Virtual reality, for the time being, is becoming aphenomenon. With the overall investments from game companiesgoing into this new medium, the topic has been swirling for sometime now if any esport game can rise up to the heights of itscompetitors, but I want to also implore you to consider a differentapproach than just the game itself.
Imagine if you could, the possibility that virtual realityoffers for you, the audience. Imagine placing on the helmet andbeing a part of the audience without a need to be in the crowd,able to see and experience all that is going on around you. Imaginebeing able to see what the player sees, watching what each pro islooking at and what he is doing. This is the same for the gameitself; imagine if you placed on your VR helmet and you could beable to cycle between different players, like in Overwatch ofCounter Strike, switching between the action so you can watch whatyou wanted to watch.
However, not everyone can afford VR, the main practice of makingit a stable gaming ethos is in its cost. The headsets require apowerful PC alone to run it nd when you consider what would beneeded after every little detail is polished, at the current timeof writing it will cost well over $1000 to get a full set-up inorder to run the process smoothly. (Note, I am not including PS4and PS VR in this equation as I believe it is an entirely separatething in itself and should be talked about as an entirelyseparate article.)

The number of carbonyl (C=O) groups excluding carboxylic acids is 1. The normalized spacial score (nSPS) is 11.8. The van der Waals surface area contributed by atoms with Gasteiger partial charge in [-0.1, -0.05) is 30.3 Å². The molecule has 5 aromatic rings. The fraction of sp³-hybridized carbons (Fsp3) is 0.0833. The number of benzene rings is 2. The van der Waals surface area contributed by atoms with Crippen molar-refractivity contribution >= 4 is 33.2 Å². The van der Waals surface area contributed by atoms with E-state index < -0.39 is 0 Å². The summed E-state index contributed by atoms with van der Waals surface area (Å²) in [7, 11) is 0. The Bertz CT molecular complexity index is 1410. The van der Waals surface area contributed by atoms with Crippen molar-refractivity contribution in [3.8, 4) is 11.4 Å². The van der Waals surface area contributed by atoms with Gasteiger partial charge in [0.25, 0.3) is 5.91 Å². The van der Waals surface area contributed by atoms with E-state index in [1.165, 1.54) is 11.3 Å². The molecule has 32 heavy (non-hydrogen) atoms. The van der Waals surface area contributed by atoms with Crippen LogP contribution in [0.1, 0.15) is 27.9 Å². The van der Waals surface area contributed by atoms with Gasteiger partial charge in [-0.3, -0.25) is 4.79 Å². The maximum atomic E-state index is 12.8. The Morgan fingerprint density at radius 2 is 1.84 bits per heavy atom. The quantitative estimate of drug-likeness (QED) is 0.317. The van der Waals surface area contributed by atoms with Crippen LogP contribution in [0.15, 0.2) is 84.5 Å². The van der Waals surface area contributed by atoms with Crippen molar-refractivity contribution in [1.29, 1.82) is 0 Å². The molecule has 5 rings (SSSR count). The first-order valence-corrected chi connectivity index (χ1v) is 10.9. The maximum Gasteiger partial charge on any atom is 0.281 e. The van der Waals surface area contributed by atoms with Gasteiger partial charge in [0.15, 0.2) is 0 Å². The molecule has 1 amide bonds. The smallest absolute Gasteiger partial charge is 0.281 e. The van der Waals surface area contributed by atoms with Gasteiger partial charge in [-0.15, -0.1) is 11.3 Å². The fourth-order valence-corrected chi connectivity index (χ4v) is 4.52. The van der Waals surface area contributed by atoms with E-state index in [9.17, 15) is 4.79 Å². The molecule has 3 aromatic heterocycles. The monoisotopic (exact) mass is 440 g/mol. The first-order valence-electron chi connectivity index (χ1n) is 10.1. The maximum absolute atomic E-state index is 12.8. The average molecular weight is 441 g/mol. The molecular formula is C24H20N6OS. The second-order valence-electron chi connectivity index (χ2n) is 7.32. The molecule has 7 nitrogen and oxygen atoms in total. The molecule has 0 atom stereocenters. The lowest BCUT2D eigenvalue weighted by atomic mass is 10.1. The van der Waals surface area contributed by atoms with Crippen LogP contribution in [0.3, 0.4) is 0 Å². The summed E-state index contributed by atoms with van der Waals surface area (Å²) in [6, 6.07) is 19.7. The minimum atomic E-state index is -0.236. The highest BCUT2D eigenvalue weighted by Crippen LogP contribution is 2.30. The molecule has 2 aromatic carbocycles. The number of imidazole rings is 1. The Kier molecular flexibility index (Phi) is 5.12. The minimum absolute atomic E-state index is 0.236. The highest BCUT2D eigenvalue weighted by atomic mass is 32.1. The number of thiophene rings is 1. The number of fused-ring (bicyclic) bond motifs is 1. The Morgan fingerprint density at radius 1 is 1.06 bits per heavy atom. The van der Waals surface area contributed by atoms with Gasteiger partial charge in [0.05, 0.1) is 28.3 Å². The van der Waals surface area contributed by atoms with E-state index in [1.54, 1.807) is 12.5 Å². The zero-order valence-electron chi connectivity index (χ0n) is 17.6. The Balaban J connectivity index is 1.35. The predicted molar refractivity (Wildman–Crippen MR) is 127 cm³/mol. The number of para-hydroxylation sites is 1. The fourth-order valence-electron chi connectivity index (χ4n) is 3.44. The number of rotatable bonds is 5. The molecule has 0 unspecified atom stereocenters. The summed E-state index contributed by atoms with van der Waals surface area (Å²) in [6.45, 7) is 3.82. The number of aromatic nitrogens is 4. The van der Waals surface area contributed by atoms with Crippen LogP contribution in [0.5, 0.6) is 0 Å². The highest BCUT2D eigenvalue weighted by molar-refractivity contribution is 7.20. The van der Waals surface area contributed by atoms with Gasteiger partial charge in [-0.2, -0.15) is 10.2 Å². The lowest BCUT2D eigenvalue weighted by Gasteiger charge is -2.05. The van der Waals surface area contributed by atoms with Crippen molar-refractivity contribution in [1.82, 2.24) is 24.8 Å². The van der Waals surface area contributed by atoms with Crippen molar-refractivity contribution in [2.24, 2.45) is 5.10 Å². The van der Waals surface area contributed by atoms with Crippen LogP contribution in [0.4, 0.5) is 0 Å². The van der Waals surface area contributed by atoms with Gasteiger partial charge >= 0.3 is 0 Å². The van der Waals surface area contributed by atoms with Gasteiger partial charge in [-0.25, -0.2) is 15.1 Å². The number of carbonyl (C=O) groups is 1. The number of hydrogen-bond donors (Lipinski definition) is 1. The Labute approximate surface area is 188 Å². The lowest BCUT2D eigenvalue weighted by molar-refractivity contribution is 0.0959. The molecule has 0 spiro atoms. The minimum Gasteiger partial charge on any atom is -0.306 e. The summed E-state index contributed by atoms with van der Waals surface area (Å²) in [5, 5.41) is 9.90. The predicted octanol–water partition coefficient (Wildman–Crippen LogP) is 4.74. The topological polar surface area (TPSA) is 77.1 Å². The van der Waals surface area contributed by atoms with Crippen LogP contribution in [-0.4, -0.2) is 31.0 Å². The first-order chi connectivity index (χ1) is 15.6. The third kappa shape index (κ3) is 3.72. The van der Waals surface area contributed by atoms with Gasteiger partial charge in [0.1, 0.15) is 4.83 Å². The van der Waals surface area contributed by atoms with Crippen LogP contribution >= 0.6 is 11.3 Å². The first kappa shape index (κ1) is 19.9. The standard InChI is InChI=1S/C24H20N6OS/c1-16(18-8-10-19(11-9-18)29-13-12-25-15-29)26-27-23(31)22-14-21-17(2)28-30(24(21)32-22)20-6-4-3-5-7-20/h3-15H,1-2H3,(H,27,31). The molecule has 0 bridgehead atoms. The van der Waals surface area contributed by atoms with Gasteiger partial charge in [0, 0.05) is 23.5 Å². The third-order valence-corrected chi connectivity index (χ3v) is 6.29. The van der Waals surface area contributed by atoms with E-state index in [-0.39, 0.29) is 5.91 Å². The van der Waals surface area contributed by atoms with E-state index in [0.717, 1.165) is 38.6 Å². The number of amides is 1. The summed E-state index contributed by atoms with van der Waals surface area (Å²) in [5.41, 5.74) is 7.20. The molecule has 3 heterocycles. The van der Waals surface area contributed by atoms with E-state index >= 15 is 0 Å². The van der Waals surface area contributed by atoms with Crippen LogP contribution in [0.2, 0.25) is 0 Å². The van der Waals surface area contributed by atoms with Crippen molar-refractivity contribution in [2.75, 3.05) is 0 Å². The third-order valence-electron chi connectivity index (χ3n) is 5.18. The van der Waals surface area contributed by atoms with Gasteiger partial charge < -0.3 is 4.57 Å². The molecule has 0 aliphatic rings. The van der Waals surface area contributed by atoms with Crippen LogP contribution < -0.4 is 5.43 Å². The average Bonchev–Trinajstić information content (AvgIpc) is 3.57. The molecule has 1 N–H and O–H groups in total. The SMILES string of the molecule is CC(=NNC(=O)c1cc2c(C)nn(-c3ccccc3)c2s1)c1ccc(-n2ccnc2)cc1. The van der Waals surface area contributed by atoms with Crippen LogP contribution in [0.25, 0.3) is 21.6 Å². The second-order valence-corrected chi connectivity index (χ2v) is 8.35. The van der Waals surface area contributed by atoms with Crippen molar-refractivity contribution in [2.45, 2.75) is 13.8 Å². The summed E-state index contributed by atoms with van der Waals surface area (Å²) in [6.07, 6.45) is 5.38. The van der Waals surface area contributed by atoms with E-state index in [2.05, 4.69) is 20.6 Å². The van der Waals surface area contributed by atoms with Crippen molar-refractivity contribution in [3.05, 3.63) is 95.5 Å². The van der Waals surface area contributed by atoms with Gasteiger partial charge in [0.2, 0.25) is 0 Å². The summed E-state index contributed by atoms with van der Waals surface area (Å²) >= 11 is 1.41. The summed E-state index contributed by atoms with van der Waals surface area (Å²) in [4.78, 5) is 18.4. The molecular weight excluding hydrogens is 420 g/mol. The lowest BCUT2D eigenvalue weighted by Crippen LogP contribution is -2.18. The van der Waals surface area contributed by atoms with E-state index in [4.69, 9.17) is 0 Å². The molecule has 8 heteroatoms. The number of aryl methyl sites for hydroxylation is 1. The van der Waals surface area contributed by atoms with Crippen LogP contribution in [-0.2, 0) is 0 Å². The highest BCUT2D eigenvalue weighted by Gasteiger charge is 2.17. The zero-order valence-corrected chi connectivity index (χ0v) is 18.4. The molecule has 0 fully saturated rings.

Then the big one, which device to use? Just like with gamesright now, certain games are getting exclusivity to a certainvirtual reality helmet, so we can presume that in the future, maybeesports games or streaming software may also follow suit. Thenormal everyday person cannot afford to get every headset thatcomes out, may it be Oculus, Vive or PS VR. So how esports as awhole can come to justify an exclusivity deal may it be for itsgame or its streams, it is a daunting prospect to look aheadtoo.
When we consider VR in esports, we shouldn’t just follow thenorm and consider it for gaming alone, we should look at what itcan offer as a platform for entertainment. Sure, games will be madewith VR in mind, No Mans Sky is an example of such a game thatpeople are craving to have VR support, but we should become moreopen minded with its personal and practical use for the scene as awhole.